Last updated on May 13th, 2019 at 02:33 pm
It’s no secret, is it? Margins are very difficult to increase by raising prices, which means margin improvement today comes mainly from lowering cost of goods sold and administration.
Companies we work with are doing this by using recycled raw materials and involving creative minds and knowledgeable employees in Lean process improvement efforts. The results, when properly applied in the few cases they are, are dramatic.
So, what’s preventing driven, concerned leaders from achieving dramatic gains? What’s giving them only marginal, if any, gains from the Lean efforts?
Here’s the checklist we look at. It has very little to do with process and the details of execution, and everything to do with leadership:
4 Are employees buying into you, the leader? If not, they don’t buy into your ideas, either. To the degree they do buy into your leadership, that’s the degree of energy and effectiveness they put into the manufacturing improvement efforts. It all starts at the top.
Employees tolerate a lot if they know you are sincere and trying hard to do right, not on your own behalf, but on their, the customers’ and the organization’s behalf. They are very, very perceptive if you aren’t. They sense it in your mannerisms very easily. That’s why it’s so hard to gain trust as a leader. (Witness our presidents!)
Our research demonstrates that leadership ineffectiveness is created by some very deep drivers that the leader has. Their origin is: fear of failure, repeating a very negative failure probably from long ago; aspiration, to achieve something that respected others have; and/or the desire to repeat a past success. Whichever it is, achieving it is core to the leader’s self-esteem, the ‘need’ to be ‘successful.’ As a leader, even if you can’t articulate this driver, you won’t let it be compromised. That’s part of your success, and in stress, the cause of your failures.
What are yours drivers? You have them. We all do.
4 Has the leader put in place the over-riding reason why the Lean initiative is critical to company success? Employees must know why it is important … to the company’s financial strength, to its strategy for serving customers better than competitors and to the employee’s welfare. Show the passion. Without it, employees emulate your lack of it.
4 Has the leader set expectations? Humans seem to be “hard-wired” to achieve goals, or at least to try to achieve them … when they know what they are. Are they clear? Simple? Well publicized? Is progress publicized daily, or at least weekly? Are there non-blaming discussions about roadblocks and what to do about them?
4 When asked to decide, does the leader jump to solutions without capturing more facts? It’s fatal for successful leaders to get lolled into the myth that they make great decisions. Perhaps their intuition and experience does serve in good stead, but less and less so in these changing times. It’s better to capture as many insights and facts as time permits. Even better, leave the decision to those closer to the problem. Help them with their approach. Tell them how you would approach it, not what the answer should be. This also shows you support their expertise … that you TRUST them, which is a major builder of loyalty and energy. Leaders should stick to strategy and hiring great people, not operations.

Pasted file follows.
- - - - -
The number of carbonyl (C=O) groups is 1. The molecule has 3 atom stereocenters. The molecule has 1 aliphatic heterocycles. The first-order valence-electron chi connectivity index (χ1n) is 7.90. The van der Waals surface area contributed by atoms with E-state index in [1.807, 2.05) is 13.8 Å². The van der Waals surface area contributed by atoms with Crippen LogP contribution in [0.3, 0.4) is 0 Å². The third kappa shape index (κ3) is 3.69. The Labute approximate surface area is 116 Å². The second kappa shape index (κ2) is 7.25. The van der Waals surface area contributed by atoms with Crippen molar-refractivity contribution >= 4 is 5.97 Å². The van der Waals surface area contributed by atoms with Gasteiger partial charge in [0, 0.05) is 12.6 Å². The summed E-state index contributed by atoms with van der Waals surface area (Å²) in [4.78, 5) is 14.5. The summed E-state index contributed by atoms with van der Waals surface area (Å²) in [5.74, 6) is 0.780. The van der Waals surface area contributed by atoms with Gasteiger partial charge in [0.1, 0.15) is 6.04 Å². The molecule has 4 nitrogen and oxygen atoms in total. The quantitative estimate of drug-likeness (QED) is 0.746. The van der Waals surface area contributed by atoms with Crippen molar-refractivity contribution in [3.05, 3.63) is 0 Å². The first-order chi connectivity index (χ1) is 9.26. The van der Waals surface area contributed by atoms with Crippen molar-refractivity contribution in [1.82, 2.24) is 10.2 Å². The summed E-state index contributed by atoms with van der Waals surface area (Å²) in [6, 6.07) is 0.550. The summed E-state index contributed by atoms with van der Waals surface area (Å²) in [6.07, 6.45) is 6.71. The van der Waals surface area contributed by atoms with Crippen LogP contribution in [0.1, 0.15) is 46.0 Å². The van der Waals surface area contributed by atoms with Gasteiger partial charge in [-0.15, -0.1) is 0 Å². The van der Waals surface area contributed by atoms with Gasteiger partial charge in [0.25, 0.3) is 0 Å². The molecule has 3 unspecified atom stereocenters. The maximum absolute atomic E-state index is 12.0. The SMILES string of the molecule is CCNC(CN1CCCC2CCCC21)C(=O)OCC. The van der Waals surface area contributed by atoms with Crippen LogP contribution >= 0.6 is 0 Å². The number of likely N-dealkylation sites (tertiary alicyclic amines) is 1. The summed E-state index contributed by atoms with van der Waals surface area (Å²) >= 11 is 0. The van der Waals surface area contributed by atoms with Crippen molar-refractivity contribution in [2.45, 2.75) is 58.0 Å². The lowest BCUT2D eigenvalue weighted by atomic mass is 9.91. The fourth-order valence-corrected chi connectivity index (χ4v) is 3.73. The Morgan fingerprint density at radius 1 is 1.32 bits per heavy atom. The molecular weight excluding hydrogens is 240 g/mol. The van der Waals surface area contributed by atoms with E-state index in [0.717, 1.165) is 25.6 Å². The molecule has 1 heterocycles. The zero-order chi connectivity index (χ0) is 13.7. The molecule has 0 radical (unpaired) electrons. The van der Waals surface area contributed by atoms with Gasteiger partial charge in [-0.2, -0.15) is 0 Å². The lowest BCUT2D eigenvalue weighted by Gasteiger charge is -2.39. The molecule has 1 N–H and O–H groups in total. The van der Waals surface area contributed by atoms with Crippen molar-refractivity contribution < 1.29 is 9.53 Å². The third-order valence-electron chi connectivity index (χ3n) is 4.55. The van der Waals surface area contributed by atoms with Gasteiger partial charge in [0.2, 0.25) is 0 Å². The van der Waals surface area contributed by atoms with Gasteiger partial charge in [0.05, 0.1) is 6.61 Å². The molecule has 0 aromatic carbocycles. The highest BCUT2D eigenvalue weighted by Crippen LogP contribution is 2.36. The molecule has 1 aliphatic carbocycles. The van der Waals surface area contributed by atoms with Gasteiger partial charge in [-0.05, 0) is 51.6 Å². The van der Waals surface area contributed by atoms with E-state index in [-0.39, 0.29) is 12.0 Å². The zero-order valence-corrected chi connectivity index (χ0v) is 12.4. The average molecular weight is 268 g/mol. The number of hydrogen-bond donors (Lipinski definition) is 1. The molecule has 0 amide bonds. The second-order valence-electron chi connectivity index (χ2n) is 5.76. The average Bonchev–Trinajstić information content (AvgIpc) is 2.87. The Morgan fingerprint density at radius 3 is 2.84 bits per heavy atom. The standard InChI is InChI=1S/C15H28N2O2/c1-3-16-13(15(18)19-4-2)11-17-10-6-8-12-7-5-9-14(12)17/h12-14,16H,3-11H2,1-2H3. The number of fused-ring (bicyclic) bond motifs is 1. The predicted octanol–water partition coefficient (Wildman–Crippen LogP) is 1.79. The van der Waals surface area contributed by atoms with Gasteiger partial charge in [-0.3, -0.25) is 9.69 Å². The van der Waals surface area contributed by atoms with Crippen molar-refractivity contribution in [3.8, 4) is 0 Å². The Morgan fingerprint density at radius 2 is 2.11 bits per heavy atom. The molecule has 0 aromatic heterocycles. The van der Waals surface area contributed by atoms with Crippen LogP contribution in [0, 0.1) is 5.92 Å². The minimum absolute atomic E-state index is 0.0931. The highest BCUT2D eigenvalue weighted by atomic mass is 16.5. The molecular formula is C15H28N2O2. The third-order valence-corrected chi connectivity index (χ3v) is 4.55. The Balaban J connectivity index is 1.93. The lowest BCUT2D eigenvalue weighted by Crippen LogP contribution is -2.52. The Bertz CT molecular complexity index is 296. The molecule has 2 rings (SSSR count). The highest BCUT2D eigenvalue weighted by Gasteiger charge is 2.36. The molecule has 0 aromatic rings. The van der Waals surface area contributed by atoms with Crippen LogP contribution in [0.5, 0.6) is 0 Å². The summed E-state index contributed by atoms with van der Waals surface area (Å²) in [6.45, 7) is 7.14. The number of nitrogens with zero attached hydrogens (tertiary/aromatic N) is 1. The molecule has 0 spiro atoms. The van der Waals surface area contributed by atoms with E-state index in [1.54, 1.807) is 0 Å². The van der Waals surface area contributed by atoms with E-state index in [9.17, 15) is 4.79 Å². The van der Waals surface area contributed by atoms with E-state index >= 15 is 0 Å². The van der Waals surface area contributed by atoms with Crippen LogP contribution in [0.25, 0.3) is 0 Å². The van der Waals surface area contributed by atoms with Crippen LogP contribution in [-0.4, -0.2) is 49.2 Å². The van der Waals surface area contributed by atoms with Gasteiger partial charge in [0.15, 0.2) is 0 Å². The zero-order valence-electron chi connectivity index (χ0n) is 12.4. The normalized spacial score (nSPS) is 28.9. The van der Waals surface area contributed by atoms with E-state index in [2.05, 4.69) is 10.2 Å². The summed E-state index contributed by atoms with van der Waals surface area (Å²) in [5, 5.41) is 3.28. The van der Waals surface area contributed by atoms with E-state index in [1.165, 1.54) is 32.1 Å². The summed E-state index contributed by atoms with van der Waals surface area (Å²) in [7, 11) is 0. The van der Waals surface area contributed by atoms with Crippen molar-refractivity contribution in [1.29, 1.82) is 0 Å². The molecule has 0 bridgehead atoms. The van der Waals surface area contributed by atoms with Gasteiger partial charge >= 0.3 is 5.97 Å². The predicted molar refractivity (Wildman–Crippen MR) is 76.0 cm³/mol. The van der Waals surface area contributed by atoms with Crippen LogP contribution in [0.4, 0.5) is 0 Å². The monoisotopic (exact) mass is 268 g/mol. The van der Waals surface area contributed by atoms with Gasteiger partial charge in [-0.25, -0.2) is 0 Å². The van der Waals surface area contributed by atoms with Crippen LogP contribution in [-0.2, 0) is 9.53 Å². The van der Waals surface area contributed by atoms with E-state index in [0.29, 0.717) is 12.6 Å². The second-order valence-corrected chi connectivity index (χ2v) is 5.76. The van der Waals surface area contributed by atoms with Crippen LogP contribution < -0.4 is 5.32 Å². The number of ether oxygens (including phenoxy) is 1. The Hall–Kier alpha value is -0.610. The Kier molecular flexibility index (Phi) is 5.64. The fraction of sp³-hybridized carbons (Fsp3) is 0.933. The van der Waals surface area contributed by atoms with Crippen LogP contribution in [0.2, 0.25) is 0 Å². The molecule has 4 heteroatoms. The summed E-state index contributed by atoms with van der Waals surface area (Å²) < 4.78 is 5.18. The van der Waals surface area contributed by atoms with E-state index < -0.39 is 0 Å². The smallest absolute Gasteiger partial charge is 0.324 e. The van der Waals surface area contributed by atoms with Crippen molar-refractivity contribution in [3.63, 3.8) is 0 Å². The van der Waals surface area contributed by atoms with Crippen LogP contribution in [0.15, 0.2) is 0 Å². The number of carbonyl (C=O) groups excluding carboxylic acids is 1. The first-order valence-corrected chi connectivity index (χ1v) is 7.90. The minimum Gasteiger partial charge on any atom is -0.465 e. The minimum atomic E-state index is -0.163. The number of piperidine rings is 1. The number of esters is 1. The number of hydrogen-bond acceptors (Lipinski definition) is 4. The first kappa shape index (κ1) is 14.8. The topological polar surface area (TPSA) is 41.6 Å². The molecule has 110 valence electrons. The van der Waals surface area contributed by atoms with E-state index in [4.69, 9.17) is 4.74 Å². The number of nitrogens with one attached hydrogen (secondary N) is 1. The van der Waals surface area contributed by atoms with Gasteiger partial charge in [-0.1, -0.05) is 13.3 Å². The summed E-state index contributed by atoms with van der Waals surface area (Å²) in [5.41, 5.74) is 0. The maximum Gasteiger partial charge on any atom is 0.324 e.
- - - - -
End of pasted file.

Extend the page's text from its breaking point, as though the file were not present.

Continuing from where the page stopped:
Leaders often don’t want ambiguity, the absence of certainty. They have been successful, due to their certainty. But letting people struggle for their own answers builds their competence. Leaders need to tolerate, even embrace this ambiguity.
4 Does the leader spend time talking with everybody, regardless of position? That shows the leader considers them part of his/her team … and people are very loyal to their team members.
4 Does the leader openly admit imperfection? This is the most under-appreciated, under-utilized aspect of leadership. Nobody buys into a perfect person. They don’t need help. They don’t need me. Employees buy into a leader when they know they are needed to achieve what the leader is leading, and that occurs because the leader acknowledges, tells where he/she isn’t good and needs help. It’s important to openly acknowledge lack of knowledge, and appreciation for what the employee knows! Vulnerability is critical to leadership success.
The top two motivators are: Involvement in something that is important
to you, and recognition for your
4 Are blockers being eliminated? Team participants are either energizers or blockers. They either figure out solutions to problems or impede possible solutions. When a person is recognized to be a blocker, leaders must confront the person about their behavior and ask for it to stop. If it doesn’t, the person must be removed. Removing blockers energizes the team. Letting them fester and disrupt de-energizes the team.
Empowering employee teams to achieve improvements is very effective. Too often, we inadvertently put barriers in front of them, impeding their ability to be effective. Sometimes they are physical barriers, but since those are fairly easily recognized and dealt with, more often it is the psychological ones.
The checklist above, in our fairly extensive experience with companies, helps remove those psychological barriers to continuing improvement.
Ken Utech and Phil Hauck are the co-authors of “Recapturing The Growth Track: Correcting Leaders Disempowering Behaviors.” Utech is the principal of his own firm, Utech Consulting, which has for more than 10 years worked with CEOs and their senior teams in southeastern and northeastern Wisconsin. Hauck has coordinated three TEC CEO Groups and a Marketing/Sales Executive Group in Green Bay for more than 10 years. Their book is published by Quorum Books.
April 29, 2005, Small Business Times, Milwaukee, WI